Adding to Brara’s point, Raghavan said, “If the Indian carriers become financially strong then we can take on the world. Surely the government has opened FDI up to 49 per cent in the aviation industry, but viability of certain routes also comes at the cost of growth. Hence fleet planning should follow network planning and we see East Asia as a lot more attractive market.”

Putting forth his opinion on the session on ‘LCC Stories from the Frontline: Success, Mistakes, Learnings and Next Steps’, Amitabh Malhotra, managing director, Rothschild India said, “The year 2004-05 was a favourable period for all transactions in aviation markets for LCC model airlines. Capitalisation leads to tremendous changes and timing is another aspect. For instance, IndiGo has performed well by running a low cost carrier with appropriate investment and good timing. Besides this, another good step from the government to enhance the segment was to increase the FDI margin, but, except an airline from Gulf countries, there are not many international airlines interested in investing in India. But given a chance for flying with code-share agreement, there will be several airlines that will look forward to join Indian carriers.”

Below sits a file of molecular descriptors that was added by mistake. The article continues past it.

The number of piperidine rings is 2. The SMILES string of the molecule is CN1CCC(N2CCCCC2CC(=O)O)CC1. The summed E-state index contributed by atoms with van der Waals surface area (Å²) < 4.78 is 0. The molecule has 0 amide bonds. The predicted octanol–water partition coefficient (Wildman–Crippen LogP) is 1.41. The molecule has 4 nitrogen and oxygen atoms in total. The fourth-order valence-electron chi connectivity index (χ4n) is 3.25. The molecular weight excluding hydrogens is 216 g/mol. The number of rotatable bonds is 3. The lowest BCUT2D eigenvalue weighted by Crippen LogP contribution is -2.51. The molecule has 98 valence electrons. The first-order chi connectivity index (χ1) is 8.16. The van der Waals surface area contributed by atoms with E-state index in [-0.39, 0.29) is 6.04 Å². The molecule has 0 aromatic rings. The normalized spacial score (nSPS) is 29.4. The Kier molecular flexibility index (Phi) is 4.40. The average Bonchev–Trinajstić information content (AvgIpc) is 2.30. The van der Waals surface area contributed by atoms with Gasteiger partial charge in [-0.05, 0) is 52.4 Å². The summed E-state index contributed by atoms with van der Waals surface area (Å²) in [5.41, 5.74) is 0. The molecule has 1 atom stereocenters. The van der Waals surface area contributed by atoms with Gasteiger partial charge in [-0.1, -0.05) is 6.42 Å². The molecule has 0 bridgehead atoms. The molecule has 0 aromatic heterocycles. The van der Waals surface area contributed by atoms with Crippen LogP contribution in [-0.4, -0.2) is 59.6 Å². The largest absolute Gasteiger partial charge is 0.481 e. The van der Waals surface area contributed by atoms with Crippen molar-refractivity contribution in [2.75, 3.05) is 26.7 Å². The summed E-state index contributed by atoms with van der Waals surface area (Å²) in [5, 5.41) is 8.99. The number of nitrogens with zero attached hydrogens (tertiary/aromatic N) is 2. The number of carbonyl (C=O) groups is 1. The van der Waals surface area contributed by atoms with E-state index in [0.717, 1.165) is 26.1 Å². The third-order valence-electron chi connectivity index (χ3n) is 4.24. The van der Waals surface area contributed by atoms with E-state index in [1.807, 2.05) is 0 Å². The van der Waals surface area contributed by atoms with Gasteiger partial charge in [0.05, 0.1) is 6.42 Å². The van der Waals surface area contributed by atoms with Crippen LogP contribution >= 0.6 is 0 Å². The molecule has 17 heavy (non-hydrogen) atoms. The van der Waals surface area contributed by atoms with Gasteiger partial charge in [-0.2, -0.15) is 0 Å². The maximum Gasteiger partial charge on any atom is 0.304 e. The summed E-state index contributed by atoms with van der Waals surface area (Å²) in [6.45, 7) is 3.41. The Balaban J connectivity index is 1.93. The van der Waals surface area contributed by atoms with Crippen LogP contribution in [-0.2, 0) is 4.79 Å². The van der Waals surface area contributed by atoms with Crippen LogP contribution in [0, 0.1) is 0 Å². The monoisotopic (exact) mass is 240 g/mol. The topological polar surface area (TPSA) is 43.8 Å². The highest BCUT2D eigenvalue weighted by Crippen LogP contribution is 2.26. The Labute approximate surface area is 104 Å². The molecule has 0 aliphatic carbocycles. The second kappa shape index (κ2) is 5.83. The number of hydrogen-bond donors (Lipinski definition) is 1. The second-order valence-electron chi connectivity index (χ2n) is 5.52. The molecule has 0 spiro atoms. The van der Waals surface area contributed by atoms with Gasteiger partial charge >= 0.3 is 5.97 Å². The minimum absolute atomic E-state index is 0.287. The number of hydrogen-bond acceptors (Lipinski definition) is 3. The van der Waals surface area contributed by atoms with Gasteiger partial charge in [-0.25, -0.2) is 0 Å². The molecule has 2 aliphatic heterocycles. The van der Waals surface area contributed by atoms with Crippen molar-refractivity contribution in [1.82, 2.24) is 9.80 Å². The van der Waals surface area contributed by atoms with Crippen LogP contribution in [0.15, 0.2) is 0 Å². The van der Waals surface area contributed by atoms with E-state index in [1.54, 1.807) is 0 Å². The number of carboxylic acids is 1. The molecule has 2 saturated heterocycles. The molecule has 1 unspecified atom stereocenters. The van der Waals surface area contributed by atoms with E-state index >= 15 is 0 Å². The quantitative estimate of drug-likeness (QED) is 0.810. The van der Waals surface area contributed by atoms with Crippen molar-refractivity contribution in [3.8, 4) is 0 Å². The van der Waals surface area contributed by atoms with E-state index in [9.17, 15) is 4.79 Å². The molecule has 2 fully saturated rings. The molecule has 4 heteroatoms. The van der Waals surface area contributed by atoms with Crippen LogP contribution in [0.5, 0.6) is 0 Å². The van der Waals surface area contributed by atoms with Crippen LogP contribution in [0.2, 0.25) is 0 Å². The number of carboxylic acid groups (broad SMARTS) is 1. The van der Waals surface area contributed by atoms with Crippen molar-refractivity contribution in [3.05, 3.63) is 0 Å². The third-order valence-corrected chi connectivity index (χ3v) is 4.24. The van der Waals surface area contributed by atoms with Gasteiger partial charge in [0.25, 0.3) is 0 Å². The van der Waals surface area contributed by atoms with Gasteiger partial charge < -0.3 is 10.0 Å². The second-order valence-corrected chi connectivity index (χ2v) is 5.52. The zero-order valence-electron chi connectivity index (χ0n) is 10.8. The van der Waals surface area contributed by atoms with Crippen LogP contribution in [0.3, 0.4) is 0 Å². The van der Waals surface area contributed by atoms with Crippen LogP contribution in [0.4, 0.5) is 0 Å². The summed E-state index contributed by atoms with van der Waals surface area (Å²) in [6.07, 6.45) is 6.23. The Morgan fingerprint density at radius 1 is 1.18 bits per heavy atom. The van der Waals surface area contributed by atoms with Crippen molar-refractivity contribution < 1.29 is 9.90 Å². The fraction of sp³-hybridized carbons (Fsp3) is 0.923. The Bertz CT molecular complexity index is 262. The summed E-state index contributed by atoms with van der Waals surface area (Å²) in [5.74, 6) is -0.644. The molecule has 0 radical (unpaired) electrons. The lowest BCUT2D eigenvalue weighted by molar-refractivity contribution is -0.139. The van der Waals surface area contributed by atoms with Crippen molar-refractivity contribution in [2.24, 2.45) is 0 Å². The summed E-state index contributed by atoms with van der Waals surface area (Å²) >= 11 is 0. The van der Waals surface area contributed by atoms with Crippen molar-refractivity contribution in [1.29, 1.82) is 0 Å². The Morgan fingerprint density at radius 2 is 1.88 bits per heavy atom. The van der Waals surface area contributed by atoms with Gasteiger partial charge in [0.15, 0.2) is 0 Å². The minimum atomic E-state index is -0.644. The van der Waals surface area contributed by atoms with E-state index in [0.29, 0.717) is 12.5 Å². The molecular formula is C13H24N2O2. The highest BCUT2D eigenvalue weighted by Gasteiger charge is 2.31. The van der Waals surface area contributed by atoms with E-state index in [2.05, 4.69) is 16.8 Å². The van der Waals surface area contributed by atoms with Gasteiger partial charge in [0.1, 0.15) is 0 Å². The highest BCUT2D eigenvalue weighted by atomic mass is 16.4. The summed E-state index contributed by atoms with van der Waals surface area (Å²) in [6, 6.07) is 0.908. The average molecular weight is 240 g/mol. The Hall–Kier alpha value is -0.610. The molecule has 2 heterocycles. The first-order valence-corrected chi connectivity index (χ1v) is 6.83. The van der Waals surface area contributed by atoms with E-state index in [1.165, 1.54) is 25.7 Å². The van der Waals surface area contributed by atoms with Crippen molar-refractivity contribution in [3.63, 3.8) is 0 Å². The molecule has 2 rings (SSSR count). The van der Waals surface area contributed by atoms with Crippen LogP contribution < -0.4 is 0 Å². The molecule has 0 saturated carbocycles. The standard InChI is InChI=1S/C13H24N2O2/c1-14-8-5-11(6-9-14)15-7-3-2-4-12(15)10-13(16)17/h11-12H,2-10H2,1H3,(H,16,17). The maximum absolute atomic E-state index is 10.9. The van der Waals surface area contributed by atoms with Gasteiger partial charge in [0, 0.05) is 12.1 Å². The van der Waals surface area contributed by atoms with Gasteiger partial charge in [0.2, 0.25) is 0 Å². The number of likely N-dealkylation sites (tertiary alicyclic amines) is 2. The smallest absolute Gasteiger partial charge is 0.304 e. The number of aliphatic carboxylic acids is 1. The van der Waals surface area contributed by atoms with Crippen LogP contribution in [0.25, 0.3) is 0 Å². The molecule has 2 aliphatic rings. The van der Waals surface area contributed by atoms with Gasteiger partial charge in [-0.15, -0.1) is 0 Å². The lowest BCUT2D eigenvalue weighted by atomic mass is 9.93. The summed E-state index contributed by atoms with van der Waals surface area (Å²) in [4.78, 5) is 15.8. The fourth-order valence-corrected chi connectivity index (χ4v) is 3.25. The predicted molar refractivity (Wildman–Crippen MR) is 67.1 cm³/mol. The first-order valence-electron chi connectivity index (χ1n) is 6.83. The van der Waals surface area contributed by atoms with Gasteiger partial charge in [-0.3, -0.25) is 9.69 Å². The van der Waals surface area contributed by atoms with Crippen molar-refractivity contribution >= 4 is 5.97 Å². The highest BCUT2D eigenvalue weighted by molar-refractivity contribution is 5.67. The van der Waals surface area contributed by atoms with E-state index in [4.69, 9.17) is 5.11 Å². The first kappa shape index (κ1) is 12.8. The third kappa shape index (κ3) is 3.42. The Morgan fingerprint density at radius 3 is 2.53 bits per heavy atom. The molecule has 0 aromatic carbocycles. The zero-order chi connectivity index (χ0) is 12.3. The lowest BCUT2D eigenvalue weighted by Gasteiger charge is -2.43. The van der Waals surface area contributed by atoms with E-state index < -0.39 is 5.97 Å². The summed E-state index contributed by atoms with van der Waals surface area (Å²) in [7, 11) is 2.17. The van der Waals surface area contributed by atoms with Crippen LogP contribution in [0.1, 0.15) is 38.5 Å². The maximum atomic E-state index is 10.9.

After giving a brief presentation on the airport operations experiences in India, V P Agarwal, chairman, Airports Authority of India mentioned that currently the traffic has been constrained. In the future, land acquisition and costing would become difficult as earlier it was five per cent but now due to skyrocketing prices the project cost would also increase by 30 per cent. The issue which needs immediate attention is that of providing benefits to the ground handling staff as most of the companies today are looking at opting for low cost options.

Lessor perspective

Addressing the session on ‘Lessor Perspectives in the South Asia Market’, Ashish Sonawala, VP, GECAS (tbc) said, “One has to have the risk addressing capacity. We will be able to access our risk once the current structural issues are resolved and opportunities will be opened automatically. Certainly there is segmentation in the industry but ultimately airlines want to be profitable. Due to inconsistency in the overall market, focusing on analysing on the comparative risk structure becomes imperative.”